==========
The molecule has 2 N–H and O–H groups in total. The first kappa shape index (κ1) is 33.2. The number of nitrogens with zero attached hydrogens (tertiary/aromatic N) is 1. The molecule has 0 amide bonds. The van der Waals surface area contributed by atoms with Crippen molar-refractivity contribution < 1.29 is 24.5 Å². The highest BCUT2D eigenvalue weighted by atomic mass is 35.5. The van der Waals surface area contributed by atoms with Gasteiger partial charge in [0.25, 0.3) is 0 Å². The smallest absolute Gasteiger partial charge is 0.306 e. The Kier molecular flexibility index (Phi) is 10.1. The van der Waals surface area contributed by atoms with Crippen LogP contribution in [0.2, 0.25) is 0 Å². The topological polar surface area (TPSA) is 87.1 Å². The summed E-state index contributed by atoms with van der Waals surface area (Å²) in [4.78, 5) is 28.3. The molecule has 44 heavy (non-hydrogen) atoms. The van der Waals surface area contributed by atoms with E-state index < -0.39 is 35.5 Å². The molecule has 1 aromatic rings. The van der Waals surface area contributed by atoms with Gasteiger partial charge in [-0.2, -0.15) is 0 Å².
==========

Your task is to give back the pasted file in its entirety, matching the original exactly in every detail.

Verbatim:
The molecule has 2 N–H and O–H groups in total. The first kappa shape index (κ1) is 33.2. The number of nitrogens with zero attached hydrogens (tertiary/aromatic N) is 1. The molecule has 0 amide bonds. The van der Waals surface area contributed by atoms with Crippen molar-refractivity contribution < 1.29 is 24.5 Å². The highest BCUT2D eigenvalue weighted by atomic mass is 35.5. The van der Waals surface area contributed by atoms with Gasteiger partial charge in [0.25, 0.3) is 0 Å². The smallest absolute Gasteiger partial charge is 0.306 e. The Kier molecular flexibility index (Phi) is 10.1. The van der Waals surface area contributed by atoms with Crippen LogP contribution in [0.2, 0.25) is 0 Å². The topological polar surface area (TPSA) is 87.1 Å². The summed E-state index contributed by atoms with van der Waals surface area (Å²) in [4.78, 5) is 28.3. The molecule has 44 heavy (non-hydrogen) atoms. The van der Waals surface area contributed by atoms with E-state index < -0.39 is 35.5 Å². The molecule has 1 aromatic rings. The van der Waals surface area contributed by atoms with Gasteiger partial charge in [-0.2, -0.15) is 0 Å².